Thu | Sep 20, 2018

More International News In Brief

Published:Thursday | November 20, 2014 | 12:00 AM
Prime Minister Perry Christie
Margaret Chan (left), director general of the World Health Organization, greets H.R.H. Princess Haya Bint Al Hussein of the United Arab Emirates prior to the opening session of the United Nations Food and Agriculture Organization Second International Conference on Nutrition, in Rome, on Wednesday. - AP
Dr Denzil Douglas, prime minister of St Kitts-Nevis. - File
  • PM says increase in violent crimes is quite strange


Prime Minister Dr Denzil Douglas says he is perplexed at the rate of violent crime in St Kitts Nevis in recent weeks.

Speaking on his weekly radio programme 'Ask the Prime Minister' on Tuesday, Dr Douglas also extended condolences to the relatives of those killed here so far this year.

Prime Minister said the sudden increase in violent crime in recent weeks is a phenomenon that is quite strange in light of the positive and welcome turnaround that the country has seen over the past three years.

"We must always remember, however, that the vast majority of Kittitians and Nevisians are law-abiding human beings who go about their daily lives, earning a living, taking care of their children, reaching out and interacting with friends and family, and worshipping their God," said Dr Douglas.

  • Governments pledge more to prevent malnutrition


More than 170 governments pledged yesterday to do more to prevent malnutrition around the globe, adopting voluntary guidelines to promote healthy diets and reduce levels of obesity, at the start of a three-day United Nations (UN) summit.

Currently, some two billion people, one-third of the world's population, suffer from nutritional deficiencies, including vitamin A, iodine, iron and zinc. Such deficiencies caused 45 per cent of all child deaths in 2013. At the same time, some 42 million children under age five are overweight and some 500 million adults were obese in 2010, UN figures show.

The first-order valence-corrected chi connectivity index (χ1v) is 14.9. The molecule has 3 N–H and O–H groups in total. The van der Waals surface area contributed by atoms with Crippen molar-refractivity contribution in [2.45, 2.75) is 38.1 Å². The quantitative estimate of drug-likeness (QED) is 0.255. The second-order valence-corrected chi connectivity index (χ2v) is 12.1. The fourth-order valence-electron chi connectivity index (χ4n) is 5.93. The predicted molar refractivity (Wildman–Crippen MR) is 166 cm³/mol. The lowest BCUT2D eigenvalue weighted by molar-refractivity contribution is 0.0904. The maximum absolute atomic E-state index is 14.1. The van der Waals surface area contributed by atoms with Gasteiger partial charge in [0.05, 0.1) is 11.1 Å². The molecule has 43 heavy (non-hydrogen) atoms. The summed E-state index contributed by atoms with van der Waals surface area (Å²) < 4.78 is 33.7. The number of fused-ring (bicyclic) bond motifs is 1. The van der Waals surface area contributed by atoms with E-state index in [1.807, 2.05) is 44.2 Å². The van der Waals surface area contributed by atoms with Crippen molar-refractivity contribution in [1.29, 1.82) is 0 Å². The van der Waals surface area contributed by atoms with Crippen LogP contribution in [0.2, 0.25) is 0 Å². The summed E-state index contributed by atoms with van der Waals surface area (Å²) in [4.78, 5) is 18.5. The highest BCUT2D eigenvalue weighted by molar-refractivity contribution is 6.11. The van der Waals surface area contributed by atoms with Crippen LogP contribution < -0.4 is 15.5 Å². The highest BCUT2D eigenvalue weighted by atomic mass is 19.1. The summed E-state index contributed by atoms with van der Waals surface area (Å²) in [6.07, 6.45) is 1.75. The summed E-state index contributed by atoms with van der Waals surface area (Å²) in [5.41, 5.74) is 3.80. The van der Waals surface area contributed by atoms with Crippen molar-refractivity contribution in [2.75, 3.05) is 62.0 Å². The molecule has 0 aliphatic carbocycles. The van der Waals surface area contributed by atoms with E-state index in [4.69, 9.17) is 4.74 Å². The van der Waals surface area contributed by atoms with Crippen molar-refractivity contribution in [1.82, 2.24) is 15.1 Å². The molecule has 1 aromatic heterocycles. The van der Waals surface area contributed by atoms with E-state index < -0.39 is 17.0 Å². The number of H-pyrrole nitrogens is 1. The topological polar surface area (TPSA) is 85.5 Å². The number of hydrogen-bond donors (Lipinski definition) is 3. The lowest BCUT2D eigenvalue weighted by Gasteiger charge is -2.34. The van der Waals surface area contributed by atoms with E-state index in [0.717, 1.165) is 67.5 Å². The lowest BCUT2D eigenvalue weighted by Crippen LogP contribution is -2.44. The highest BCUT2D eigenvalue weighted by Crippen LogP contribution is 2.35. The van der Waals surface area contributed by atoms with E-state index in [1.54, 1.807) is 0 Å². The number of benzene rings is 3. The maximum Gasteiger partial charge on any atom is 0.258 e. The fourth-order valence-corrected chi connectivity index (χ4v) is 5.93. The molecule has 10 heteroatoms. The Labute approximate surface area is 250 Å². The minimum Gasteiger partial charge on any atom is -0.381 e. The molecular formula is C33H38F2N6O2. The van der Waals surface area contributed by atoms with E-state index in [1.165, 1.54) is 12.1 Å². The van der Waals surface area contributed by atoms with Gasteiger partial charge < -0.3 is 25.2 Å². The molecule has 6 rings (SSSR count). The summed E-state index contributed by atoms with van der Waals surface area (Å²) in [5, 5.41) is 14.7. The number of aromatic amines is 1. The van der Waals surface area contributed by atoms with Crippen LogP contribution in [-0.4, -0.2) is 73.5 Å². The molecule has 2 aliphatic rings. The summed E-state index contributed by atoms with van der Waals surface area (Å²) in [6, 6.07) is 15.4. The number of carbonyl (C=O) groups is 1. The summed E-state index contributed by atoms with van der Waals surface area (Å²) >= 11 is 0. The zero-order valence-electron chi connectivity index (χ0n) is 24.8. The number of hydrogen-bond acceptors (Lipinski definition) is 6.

The guidelines to tackle malnutrition note that wars, natural disasters and epidemics such as Ebola have devastating effects on healthy diets and called for the safe distribution of food and medical supplies to people in need. Governments pledged to invest more in nutrition programmes, encourage breastfeeding, and develop farming policies that promote sustainable, safe and nutritious diets.

The guidelines also call on governments to protect consumers, especially children, from "inappropriate marketing and publicity of food" to reduce growing obesity levels. They noted that sedentary lifestyles combined with saturated fats and sugar were responsible for rising rates of obesity and disease.

  • PM concerned about backlash from new immigration rules

NASSAU, Bahamas (CMC):

The Government is prepared to start damage control as criticism mounts about the new immigration restrictions that took effect on November 1.

On Tuesday, Prime Minister Perry Christie told reporters that while he stands behind the policy changes that were implemented to tackle illegal migration, he admitted that he was worried about the firestorm of international criticism.

He said Foreign Affairs and Immigration Minister Fred Mitchell is expected to travel to Washington, DC, shortly to explain the changes.

His comments came as international human rights watchdog Amnesty International expressed concern about the impact the changes will have on immigrants and their children, particularly those of Haitian origin.

According to Christie, the government had to do what was best for its citizens by clamping down on illegal migration.